"There are some things that we have to do ourselves, and we can't depend on other people to do them for us," Lafayette said.

    Lyons could not be reached for comment Friday. But during the convention's midwinter board meeting in Los Angeles last month, he expressed frustration about the school's financial condition.

    His hope, Lyons said, was that the convention's financial help for American Baptist College would be the icing on a cake of other funding sources.

    "It is just not my concept that we are to actually be the cake" for the college, Lyons told a group that included Lafayette.

    "It's just not my idea that you can run a college off of church offerings," he said.

    Lyons asked every convention church to take up a collection for the school on March 8, his annual American Baptist College fund-raising day, which raised $170,000 last year.

    What else, he asked board members, could be done to raise funds for the hurting school? What, he asked Lafayette, would the school do to raise its own funds? What was the "real good constructive" plan?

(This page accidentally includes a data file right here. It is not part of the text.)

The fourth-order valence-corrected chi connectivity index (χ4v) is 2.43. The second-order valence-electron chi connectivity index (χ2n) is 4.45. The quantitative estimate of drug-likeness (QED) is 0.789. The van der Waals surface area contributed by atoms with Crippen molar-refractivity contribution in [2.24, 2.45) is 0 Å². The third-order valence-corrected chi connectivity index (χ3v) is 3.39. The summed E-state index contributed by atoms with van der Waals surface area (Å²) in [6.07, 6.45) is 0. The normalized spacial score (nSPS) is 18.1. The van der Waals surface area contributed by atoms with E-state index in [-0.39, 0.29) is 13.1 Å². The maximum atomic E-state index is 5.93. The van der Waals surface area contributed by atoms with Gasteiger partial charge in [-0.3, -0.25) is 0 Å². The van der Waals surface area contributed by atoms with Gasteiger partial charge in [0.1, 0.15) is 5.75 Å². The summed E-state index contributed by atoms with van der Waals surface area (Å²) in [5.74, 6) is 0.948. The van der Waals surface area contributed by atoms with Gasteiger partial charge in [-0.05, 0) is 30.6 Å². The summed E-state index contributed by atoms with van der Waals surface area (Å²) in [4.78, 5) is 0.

Lyons also complained that because of the public scrutiny he had received during the past year, American Baptist College students were wrongly blaming him for the condition of the school. They think it "is because of me."

    "I'm not giving enough money. The National Baptist Convention is not giving enough."

    Lyons asked Lafayette to get the students together and "give them some understanding" about that. "I'm not going to allow them (the students) to drag my name in the mud. I'm not going to have that."

    On Friday, Lafayette did just that, meeting with about 50 students, some of whom expressed anger that Lyons was shopping for expensive jewelry, luxury cars and mansions while they shivered through winter nights without adequate heat.

    "They are saying that more resources should come to the school," Lafayette said. "I understand that feeling."

    An accredited Bible school, the American Baptist College offers undergraduate degrees in theology. Its purpose is to prepare students for careers as Baptist preachers and educators. About 130 of the school's 700 students live on its campus, which consists of a men's dormitory, a library, an administration building, two small units for women and apartments for married students. Tuition is about $1,200 a semester; housing is $600.